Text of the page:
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“FLOODED HALLWAYS `One Variable’ (Own label) Album Review part 3: It’s on a couple of tracks – ‘Try Me’ and especially ‘Theoretical Measure’ – that Flooded Hallways hint at an invention and craft that may truly set them apart. Both pieces are ostensibly mid-tempo hip-hop with a spooky, moody selection of samples arranged into a skeletal backdrop; not afraid to turn melodic corners in totally unexpected ways. ‘Theoretical Measure’ is a pivotal point for `One Variable’: it’s weird and creative, opening with stunted half-heard sounds before switching tempo and feel to twist up the tension. It then does the same trick twice more to create an odd structure that works in ways that it really shouldn’t.”
“FLOODED HALLWAYS `One Variable’ (Own label) Album review part 2: It seems that – lyrics, potentially, aside – they’ve been diligent, ensuring a varied sound that joins the dots between the delicate and minimal opener ‘Move Like The Wind’, the rich and disorientating eastern instrumentation backing on ‘Buenas Noches’, the Mo-Wax-style fuzzed trip-hop of ‘Memes’ and the heavier and more aggressive loping beats and chants of ‘Life Pourings (O.V.O.)’. It’s very rare that the quality – in terms of clarity of sound, sharpness of production or neatness of arrangement – dips, and while the range on display could begin to repeat itself on a longer collection, over this album length it’s just enough to satisfy. Continued in part 3...”
“FLOODED HALLWAYS `One Variable’ (Own label) Album review part 1: I’m not much of a lyrics guy, and Flooded Hallways’ album being hip-hop, is made up largely of lyrics. And as such there are messages and stories to be had. However, approaching `One Variable’ from another angle, one can hear the lyrics rather than listen to them, and from this perspective the vocals are a success. They wend their way through a rather sparse, sample-based backdrop, doubling up from time to time and flip-flopping between vocalists to enrich the sonic textures on display over the album’s eleven tracks. Flooded Hallways are prolific; `One Variable’ is their fourth release of 2012. Continued in part 2...”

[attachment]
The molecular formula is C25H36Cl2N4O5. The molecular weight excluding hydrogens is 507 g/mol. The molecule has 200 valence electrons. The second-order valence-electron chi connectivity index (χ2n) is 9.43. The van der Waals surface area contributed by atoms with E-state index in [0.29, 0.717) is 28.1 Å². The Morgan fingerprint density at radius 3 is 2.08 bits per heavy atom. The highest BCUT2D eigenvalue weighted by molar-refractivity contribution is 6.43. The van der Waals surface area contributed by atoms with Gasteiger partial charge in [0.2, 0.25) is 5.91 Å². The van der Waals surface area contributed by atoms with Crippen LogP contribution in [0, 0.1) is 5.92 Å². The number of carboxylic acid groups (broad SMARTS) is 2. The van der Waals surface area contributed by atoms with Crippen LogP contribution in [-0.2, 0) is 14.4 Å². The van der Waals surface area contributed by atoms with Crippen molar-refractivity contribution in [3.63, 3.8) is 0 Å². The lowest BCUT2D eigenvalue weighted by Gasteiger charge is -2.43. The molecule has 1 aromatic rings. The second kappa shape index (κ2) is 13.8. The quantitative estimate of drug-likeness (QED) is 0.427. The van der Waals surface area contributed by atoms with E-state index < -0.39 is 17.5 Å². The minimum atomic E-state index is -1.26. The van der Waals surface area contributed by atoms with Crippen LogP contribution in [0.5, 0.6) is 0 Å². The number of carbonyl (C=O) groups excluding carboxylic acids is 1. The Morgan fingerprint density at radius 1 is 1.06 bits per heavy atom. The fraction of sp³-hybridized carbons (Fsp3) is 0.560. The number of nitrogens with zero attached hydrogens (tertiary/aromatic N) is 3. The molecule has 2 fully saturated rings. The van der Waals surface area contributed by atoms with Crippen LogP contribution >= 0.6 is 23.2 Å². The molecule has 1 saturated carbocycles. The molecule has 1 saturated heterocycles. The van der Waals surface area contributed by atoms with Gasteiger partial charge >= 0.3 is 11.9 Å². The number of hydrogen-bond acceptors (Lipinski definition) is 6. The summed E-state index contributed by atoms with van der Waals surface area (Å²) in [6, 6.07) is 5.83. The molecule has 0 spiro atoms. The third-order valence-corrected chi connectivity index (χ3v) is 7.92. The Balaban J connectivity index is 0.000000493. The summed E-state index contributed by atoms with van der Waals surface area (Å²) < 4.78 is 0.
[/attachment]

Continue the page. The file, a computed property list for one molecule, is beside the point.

“DEEQ Edifice (Own label) Album review part 3: Ijada’s experience through years of live and recorded performance has resulted in a lightness of touch, an easy-going feel, that results in a rich listening experience. There are several levels to take in here – the lyrics themselves, the music, the interplay between the two, and the journey from one track to the next – which means that repeated listens pay dividends. This is music that speaks of experience of many kinds, and it feels like it deserves to be heard.”
“DEEQ Edifice (Own label) Album review part 2: The music beneath the lyrics is accomplished, rich and varied, mixing a variety of old samples (horror movie trailers, soul and gospel singers, and the like) into loping, bouncy rhythms. As a piece of production work it’s deft and deceptive; the flat, uneffected vocal recording brings the voices to the fore, without creating an egotistical vocal performance. It’s an album that, along the lines of hip-hop before the slick sounds of the early 90s began to create ‘rap megastars’, includes the vocals as a musical element just as much as a carrier of meaning. The lyrics themselves are somewhat opaque, but delivered insistently enough to allow the listener to gloss over their exact meaning and instead enjoy their sound. Some of the song titles – ‘Feral Heart Blues’, ‘Angel Of Death’, ‘Drag You To Hell’ – suggest an album rooted in darkness, and that may very well be the case, but it’s by no means a difficult listen. Co”
“DEEQ Edifice (Own label) Album Review part 1: Deeq is Flooded Hallways’ Darran Ijada, and ‘Edifice’ is a twenty-two track, sixty-seven minute hip-hop journey. It shares the sprawling, slightly blurred-yetuptight feel of much of Wu-Tang Clan’s output, as well as their double-vocal delivery style – one lyric, two concurrent vocal tracks – that provides a loose and pleasingly rough ‘live’ sound to the music. Because of the large number of tracks here – with fewer than half breaching the three-minute mark – the album has a cutand-paste, stream-of-consciousness approach that’s not only enthralling, but provides a sense of forward motion that ensures there are very few weak points. Continued in part 2...”
"..the best thing since scampi nik naks"